Started On Thu Mar 02 13:23:42 2017

              Engine: 1.1.13407.0
              Signatures: 1.235.1858.0
              Run Mode: Scan Run From Windows Update

              Results Summary:
              —————-
              No infection found.
              Microsoft Windows Malicious Software Removal Tool Finished On Thu Mar 02 13:24:58 2017

              Return code: 0 (0x0)
              —————————————————————————————

              -Noel

    • #98140 Reply

      anonymous

      Seems, the gradual backing-down by M$ to offer better update options to Win 10 users as per above, is related to https://www.askwoody.com/forums/topic/no-significant-change-in-february-usage-numbers-for-win10-or-edge/ , ie M$ trying to attract more users to Win 10 and push up the monthly adoption numbers.

      • #98256 Reply

        Ascaris
        AskWoody Lounger

        It seems to me that Microsoft is viewing their Windows 10 strategy like a negotiation.  You don’t lead with your best offer… you lead with an offer that gives you everything and your opponent nothing, then work your way back from there.

        By leading with “we take full control of updates; We decide what patches will be installed on your PC, when they will be installed, and when your PC will restart afterwards,” MS has plenty of room to negotiate. It makes their subsequent offers look more reasonable, even though those “reasonable” new policies would still have been rejected outright by many/most Windows users if those policies were in place when 10 was first introduced.  Even the “compromise” position on updates still gives MS far more control than they ever had in any previous version of Windows.  They only seem reasonable if one has accepted the new “MS controls everything” paradigm as the status quo– which MS has given us a year and a half to do.

        MS has to be panicking about the slow adoption rate of Windows 10.  They knew 10 was not the OS we expected when they told us it was going to fix what was wrong with 8.  They knew that the unprecedented level of control it gave MS was not going to be appreciated by many.  They simply overestimated their own ability to cram it down our throats sideways, I think.  Most of us regular Windows users out here in the real would could have advised MS that this was not going to go well for them, but this is the same company that gave us Windows 8, with no start button, nutty hot corners, “charms,” a crazy split personality UI that hides the desktop when you’re in Metro, etc., and thought people were actually going to voluntarily upgrade to it in large enough numbers to make the Windows Store a thing.

        MS now has some decisions to make.  How much do they capitulate to the critics of 10?  They know that they still have the power of monopoly on their side.  When their obligations to support 7 and 8.1 end, people will have no choice if they wish to remain in the Windows neighborhood.

        On the other side, there’s the fact that 8.1 won’t sunset for another six years, and that’s far too long to wait if users don’t get on board long before then.  If we actually do wait, 10 may be such a failure by then that they don’t have a monopoly anymore, or at least not enough of one to be able to force their customers to accept garbage.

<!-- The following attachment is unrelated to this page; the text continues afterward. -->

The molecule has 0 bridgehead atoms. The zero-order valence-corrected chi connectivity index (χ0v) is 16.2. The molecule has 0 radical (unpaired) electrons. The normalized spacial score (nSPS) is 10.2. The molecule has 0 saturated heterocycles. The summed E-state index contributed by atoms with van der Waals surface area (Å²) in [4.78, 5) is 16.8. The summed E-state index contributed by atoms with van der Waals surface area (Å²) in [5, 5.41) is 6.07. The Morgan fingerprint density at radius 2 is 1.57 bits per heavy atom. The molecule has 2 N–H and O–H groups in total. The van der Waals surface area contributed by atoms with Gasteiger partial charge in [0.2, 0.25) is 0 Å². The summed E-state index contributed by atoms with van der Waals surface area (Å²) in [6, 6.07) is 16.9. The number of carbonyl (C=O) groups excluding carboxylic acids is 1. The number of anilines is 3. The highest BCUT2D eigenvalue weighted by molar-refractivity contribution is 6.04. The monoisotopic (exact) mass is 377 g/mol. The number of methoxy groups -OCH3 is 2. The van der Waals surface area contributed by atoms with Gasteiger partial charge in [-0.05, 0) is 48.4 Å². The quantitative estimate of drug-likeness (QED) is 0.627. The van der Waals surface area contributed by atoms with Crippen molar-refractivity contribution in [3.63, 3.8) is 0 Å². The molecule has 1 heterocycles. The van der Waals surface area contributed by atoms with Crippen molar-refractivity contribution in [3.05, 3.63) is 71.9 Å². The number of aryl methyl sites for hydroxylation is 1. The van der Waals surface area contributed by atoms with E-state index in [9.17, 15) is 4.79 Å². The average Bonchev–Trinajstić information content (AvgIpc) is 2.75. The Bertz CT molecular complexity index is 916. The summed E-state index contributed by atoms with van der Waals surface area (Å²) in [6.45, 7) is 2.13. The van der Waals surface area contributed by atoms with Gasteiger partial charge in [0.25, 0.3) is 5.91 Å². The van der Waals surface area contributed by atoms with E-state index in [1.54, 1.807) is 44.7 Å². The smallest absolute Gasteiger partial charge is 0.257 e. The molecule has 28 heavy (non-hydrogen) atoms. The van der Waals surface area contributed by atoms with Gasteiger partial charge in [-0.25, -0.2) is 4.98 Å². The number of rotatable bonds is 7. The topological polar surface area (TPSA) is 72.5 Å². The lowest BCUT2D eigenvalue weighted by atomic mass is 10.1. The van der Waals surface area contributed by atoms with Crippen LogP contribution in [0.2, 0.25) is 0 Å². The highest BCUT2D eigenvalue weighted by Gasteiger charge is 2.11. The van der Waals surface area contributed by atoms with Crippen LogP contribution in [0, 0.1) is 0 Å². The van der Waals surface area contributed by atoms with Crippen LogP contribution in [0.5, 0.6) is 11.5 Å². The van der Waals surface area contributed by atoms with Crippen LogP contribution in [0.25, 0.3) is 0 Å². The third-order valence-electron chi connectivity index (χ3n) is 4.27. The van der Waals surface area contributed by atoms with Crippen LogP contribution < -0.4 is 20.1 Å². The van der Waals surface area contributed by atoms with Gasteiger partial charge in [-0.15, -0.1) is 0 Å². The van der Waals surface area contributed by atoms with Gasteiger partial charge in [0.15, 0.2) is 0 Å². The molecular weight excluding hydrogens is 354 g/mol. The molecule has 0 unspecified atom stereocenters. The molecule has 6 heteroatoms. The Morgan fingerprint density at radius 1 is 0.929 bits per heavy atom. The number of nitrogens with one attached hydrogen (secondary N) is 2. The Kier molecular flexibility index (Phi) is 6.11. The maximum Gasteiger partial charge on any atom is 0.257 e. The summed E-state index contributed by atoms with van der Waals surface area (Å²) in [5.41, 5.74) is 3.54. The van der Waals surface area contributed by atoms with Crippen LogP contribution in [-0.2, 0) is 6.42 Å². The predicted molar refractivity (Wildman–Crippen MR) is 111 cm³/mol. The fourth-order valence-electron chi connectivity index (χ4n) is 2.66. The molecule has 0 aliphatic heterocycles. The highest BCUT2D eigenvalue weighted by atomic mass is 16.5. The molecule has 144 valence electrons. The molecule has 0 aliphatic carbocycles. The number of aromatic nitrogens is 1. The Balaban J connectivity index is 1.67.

In 2001 or 2002, Internet Explorer peaked with 95% of the browser market.  Six years later, it still held a big majority, with about 80% of the market, but the trend for IE market share was strongly downward, while Firefox was gaining almost as rapidly.  The cat was out of the bag by then; even if most people still used IE, they knew that they had viable alternatives.  I would say at that point the monopoly was broken, even though MS still had by far the lion’s share of the market.  Having a real competitor meant MS didn’t have the power to dictate arbitrary terms to whomever they wished anymore.

        Similarly, Windows doesn’t have to slip from its market majority position for MS to lose its monopoly power.  All that needs to happen is for one of the alternatives to be recognized as a reasonable choice… and with 10 being as bad as it is, the field is ripe for harvest.  A lot can happen in six years, and Google is gunning for them.

        In many ways, Microsoft’s ridiculously hard push to get people to upgrade to 10 was a do or die supposition.  If they didn’t get a critical mass on board, the sheer numbers of people they alienated would become a huge problem for them, and that has indeed happened.  Those of us that remain non-10ed have dug in our heels; we are going to be far harder to win over now than we would have been in the beginning if MS had just given us a decent product.

        This even affects enterprise customers, as PHBs (pointy-haired bosses) are not immune to public opinion that is skeptical or downright hostile to 10, and the conspicuous failure of MS to build a majority even while giving their product away for an entire year doesn’t make it seem like Microsoft is on top of their game as they were in the days when they tried to give the customers what they wanted instead of what Microsoft wanted them to have.